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Well, Rebel Heart has finally dropped – the most appropriate verb for this bomb/turd- and it is exactly what was to be expected. Sadly, “Living for Love,” yes, a great debut single, is not only the best track on the album, but an anomaly. It’s as if it were written for a different album all together. I can’t even stomach going track by track and critiquing the foolishness (“Body Shop”? “Unapologetic Bitch”? “HOLY WATER”? – I never thought I would actually yearn for “Where Life Begins”….). Point is, this album is garbage. Unfortunately, her vocals are some of her strongest. You can’t win ’em all, I guess.

So instead of reading Madonna for her ridiculously juvenile views on love, pompous martyrdom, and misplaced narcissism, I’m going to do exactly what Madonna is doing: pretending that the past is the present, that what worked before will work again, and that people still give a damn.  Madonna is not “back,” people. And she probably never will be again. Let it go.

To cleanse your palette from the desperate hodgepodge that for some MYSTERIOUS reason is being heralded by queens and feminists from coast to coast, living so blindly in their vortex of sycophancy that any slight against their leader is automatically “ageist propaganda,” I present to you 19 under appreciated Madonna songs (the number of tracks on the Special Edition of REBEL FART) to remind fans – and haters alike – that yes, Madonna was once awesome.

Enjoy and discuss.

1) “Causing a Commotion” from the Who’s That Girl? Soundtrack (1987)

*Hitting #2 on the Billboard Hot 100, yet somehow forgotten in the pantheon of her hits, “Causing a Commotion” is the perfect clarion call to begin this playlist. The irony in starring in a movie called Who’s That Girl? is that everyone already knew who Madonna was. Brushing off Shanghai Surprise‘s catatonic reception, Madge returned to the screen with a gangster remake of Bringing Up Baby, giving us her best Judy Holliday (and actually succeeding). Encompassing her bombastic pride, her fun-loving nature, and her flair for the campy, “Causing a Commotion” with its electronic glissando shoots us out of cannon  – after we’ve grooved in front of our mirrors with a hairbrush, that is.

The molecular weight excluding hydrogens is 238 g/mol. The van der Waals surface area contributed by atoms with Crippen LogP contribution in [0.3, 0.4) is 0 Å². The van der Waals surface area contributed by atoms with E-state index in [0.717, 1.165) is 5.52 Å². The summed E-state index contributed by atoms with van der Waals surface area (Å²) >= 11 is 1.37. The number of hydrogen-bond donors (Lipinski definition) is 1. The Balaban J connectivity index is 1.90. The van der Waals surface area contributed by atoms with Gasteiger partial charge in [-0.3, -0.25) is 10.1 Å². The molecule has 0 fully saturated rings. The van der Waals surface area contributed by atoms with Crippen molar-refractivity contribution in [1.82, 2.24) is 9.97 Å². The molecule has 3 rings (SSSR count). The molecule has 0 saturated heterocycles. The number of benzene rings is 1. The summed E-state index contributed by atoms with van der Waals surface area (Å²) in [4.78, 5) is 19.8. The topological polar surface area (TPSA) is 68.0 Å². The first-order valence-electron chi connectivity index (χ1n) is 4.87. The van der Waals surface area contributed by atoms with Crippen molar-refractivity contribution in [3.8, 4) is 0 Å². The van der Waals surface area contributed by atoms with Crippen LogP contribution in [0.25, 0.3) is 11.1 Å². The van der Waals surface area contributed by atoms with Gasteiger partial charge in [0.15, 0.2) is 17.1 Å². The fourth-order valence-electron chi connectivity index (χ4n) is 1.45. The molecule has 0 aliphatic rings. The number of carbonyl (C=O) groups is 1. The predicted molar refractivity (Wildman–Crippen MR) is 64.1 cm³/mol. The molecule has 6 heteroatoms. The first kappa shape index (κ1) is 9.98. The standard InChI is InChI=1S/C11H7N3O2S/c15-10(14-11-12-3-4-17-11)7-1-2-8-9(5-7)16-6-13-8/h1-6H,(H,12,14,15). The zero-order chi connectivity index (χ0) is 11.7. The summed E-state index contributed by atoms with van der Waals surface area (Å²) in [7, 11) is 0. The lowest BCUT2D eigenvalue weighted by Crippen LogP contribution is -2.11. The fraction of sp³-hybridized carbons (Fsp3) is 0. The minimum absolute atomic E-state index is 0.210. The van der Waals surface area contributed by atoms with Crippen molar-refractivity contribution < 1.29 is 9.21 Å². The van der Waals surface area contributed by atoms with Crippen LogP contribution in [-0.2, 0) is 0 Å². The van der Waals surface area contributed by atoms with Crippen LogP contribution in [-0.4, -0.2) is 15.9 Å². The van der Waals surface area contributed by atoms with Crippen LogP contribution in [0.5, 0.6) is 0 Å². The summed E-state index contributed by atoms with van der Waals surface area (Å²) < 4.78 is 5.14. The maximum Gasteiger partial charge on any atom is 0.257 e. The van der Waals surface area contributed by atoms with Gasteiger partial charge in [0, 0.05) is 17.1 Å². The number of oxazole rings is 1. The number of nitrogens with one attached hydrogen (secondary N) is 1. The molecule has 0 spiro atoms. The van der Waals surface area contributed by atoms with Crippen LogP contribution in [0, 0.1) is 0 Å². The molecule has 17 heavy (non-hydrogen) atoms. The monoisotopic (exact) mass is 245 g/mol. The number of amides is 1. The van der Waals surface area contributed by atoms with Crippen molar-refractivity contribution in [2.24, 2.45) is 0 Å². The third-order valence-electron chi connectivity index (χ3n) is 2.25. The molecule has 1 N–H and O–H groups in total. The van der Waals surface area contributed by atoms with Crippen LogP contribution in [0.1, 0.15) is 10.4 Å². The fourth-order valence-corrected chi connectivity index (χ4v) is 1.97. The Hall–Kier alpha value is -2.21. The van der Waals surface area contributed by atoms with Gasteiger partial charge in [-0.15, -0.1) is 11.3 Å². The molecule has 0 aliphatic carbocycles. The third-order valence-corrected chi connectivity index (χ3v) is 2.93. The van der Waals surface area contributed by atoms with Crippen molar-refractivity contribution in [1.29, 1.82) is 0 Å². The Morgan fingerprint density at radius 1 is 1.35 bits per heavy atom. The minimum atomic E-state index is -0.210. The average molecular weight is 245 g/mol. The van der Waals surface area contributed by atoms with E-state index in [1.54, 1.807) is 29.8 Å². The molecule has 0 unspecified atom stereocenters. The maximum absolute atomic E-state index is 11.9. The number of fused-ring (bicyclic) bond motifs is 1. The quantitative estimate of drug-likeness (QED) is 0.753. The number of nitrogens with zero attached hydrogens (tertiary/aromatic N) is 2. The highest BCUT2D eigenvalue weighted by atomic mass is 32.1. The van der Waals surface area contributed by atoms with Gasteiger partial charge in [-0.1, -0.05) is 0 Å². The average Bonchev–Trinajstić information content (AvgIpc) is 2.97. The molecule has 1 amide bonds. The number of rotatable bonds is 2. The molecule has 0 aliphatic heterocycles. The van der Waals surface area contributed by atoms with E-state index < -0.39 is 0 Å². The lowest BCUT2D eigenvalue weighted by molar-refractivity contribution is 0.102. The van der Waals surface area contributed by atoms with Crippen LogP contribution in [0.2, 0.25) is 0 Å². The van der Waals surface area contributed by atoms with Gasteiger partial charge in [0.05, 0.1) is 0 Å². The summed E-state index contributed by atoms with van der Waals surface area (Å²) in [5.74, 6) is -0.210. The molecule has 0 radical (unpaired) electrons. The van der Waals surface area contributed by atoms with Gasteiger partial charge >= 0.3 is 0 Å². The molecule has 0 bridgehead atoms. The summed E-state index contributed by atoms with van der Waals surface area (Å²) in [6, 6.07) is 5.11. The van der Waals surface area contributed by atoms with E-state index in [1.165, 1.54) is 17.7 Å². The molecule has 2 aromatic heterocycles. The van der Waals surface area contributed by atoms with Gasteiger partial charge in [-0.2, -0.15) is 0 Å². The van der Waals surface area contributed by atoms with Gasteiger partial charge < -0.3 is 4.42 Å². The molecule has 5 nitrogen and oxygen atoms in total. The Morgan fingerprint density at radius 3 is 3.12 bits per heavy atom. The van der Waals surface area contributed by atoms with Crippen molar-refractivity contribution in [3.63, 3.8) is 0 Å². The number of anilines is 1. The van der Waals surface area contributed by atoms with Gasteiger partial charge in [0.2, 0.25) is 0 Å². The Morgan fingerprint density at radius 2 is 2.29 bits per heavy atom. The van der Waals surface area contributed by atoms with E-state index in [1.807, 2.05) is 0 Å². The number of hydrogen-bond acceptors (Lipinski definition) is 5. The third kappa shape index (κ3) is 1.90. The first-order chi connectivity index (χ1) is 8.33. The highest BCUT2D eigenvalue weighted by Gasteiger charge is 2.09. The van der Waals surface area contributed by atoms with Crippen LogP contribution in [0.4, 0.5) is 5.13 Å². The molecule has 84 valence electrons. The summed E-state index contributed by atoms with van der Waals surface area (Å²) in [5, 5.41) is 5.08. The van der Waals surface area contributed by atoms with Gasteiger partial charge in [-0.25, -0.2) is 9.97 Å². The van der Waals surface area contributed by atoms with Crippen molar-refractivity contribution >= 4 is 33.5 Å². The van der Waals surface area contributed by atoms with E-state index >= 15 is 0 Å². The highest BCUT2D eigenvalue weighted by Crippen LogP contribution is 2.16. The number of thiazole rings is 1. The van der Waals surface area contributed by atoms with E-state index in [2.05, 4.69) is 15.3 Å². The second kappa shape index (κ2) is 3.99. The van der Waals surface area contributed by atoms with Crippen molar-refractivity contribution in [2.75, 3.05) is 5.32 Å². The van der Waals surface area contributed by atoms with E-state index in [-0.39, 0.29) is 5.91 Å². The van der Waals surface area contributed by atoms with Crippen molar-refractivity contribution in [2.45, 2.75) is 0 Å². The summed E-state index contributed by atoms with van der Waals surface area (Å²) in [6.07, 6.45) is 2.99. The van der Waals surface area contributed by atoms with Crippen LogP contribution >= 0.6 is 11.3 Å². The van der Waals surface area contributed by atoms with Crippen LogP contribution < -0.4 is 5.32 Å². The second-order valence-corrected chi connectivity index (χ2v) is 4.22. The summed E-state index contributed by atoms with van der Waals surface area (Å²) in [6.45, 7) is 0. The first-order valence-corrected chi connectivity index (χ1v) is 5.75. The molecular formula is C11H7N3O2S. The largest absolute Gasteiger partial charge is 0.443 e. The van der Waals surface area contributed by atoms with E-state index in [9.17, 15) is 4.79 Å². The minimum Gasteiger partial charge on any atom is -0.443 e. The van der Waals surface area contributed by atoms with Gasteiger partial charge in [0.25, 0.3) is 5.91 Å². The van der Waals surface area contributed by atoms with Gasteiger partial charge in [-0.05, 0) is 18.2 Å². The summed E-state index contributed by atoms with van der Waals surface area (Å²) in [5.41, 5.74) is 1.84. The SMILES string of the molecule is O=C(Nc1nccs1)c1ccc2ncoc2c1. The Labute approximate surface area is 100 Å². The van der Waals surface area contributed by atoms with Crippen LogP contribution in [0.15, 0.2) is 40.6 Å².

2) “Where’s the Party?” from True Blue (1986)

*At the beginning of her world domination, Madonna invited us to throw off our cares and hit the club. Picking up where “Holiday” left off, “Where’s the Party?” with its drum machines and cheeky laughter is best being blasted down the freeway with your friends.

3) “I’m Going Bananas” from I’m Breathless (1989)

*Why does Madonna not do more stuff like this? Best when she is poking fun at herself, I’m Breathless, the “soundtrack” to Dick Tracy, is a collection of 30’s pastiche songs, heavily influenced with Madonna’s favorite Latin rhythms.

4) “Sooner or Later” from I’m Breathless (1989)

*Remember when Madonna worked with Stephen Sondheim? This unlikely duo produced one of the most underrated ballads in her catalogue. And her performance from the Academy Awards is…well, just watch it. Flawless. Where was this voice when she was recording Erotica?

5) “White Heat” from True Blue (1986)

*Sampling Jimmy Cagney from the titular film, Madonna warns her lover that she is dangerous, but worth it. How many times has she said this in real life? But don’t you dare cross her or…

6) “Thief of Hearts” from Erotica (1992)

*My personal favorite Madonna album for a myriad of reasons, Erotica was lost in her maelstrom of controversy. “Thief of Hearts” puts Madonna in the role of jilted lover. And she is coming for you with a broken bottle. Throbbing with a beat ready for Ecstasy laced sex in a dungeon, “Thief of Hearts” makes you want to stomp the runway in a dog collar and a Chinese fan.

7) “Love Don’t Live Here Anymore” from Like a Virgin (1984)